Courtesy of the Miami Herald
Posted November 6, 2005
During Wilma's hurling winds, the noise suddenly
became much louder at the western Miramar home of Edgardo and Marianne
Guzman. Four of the accordion shutters on the second-floor windows flew
''We had a false sense of security,'' says Edgardo
Guzman. ``There we were, feeling safe, and then the shutters blew open.
You could hear the noise of the hurricane.''
Other neighbors' accordion shutters also flew
open, he said.
Throughout South Florida, Wilma's winds blew away
some aluminum shutters and forced some accordion shutters open.
That shouldn't have happened: Engineers and city
inspectors say the storm wasn't that strong.
Instead, they blame bad installation or say
homeowners didn't put up the shutters properly.
Some homeowners, however, suggest that the
shutters may have been faulty.
Guzman, for example, blames a weak lock on his
shutters, which didn't hold during the storm. When he bought his home
four years ago, he paid extra for the builder to install accordion
shutters but didn't know that he could have gotten ones that included a
pin as a reinforcement.
Christine De la Torre says that the aluminum
panels at her townhouse in Coconut Grove had held through other storms.
Not this time. Four flew off.
''The winds must have been really strong,'' De la
Torre says. ``They flew off like toothpicks.''
Engineers and city inspectors say the new tougher
codes have produced shutters that are effective in protecting homes.
Indeed, most held during Wilma.
Veteran structural engineer Eugenio Santiago, who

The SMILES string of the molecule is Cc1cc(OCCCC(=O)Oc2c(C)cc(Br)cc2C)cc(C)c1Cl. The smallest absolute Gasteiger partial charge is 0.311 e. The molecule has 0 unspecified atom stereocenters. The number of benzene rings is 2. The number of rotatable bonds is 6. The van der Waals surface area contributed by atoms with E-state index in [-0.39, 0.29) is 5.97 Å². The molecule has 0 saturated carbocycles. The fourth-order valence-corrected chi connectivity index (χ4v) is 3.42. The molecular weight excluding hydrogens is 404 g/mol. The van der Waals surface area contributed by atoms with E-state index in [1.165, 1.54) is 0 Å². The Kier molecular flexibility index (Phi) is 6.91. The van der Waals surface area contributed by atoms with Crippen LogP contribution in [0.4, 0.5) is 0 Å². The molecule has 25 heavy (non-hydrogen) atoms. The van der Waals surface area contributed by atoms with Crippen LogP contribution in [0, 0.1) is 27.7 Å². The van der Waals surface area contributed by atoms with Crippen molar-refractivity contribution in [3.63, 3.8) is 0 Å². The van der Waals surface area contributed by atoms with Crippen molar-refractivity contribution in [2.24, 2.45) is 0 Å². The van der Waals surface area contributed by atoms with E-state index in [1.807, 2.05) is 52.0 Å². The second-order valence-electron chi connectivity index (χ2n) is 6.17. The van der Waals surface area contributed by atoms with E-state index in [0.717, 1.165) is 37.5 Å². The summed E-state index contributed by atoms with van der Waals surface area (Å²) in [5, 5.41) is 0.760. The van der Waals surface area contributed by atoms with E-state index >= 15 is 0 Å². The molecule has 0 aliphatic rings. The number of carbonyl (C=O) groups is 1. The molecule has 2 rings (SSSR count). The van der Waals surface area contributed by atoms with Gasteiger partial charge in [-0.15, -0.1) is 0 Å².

is also a Village of Key Biscayne building official, says bad
installation could be the culprit for some faulty shutters.
In at least one newer neighborhood, he says he has
seen shutters improperly installed -- without city inspectors catching
In west Miami-Dade near Florida International
University, Stanley Pérez says an accordion shutter at his house that
had recently passed inspection blew open during the storm.
A county inspector had cited one improperly
installed accordion shutter, which was fixed last month, before Wilma
hit. But another shutter blew open three times.
Each time, Pérez says, he had to open the door to
the patio to relock the shutter. After the third time, two panels in the
shutter broke and ``closing them was no longer an option.''
Other homeowners discovered problems with their
hurricane shutters just before they put them up.
Mike and Brenda Smith say they found the locks
jammed on some of their accordion shutters at their western Miramar
home. They had to improvise to close them.
The shutters held, but one of their upstairs
windows shattered. ''The glass ended up in the pool,'' Brenda says.
The breakage may have been caused by wind caught
between the shutter and window.
Sometimes the shutter tracks get bent and create
more room for the wind to gather between the shutter and window, says
Don Waldron, Miramar's community development director, who oversees the
city's building division.
Accordion shutters can also break open during a
storm if they are not fastened securely, he adds.
Homeowners have to make sure they hear a lock
click, says J.R. Valdesuso, who had accordion shutters installed at his
Pembroke Pines home and became such a fan that he now sells them for
Miami-based Florida Aluminum Distributors.
The shutters have to be clean, too, he says, or
the key hole can become clogged and hard to lock, he adds.
He and his wife, Lourdes, says they wash their
accordion shutters after each storm. They also oil them to make sure
they glide smoothly along their track.
In Margate, Mildred Moskovitz, who is in her 70s,
has been just as careful to maintain her condo's roll-down shutters. She
managed to latch them before Wilma hit.
But this time her shutters didn't keep out the
storm. Wilma shattered the patio doors in her fourth-floor unit -- which
led to part of a wall and a ceiling collapsing.
''I was petrified. I was so scared,'' says
Moskovitz, who ran to a closet to save herself.
"I still get emotional thinking about what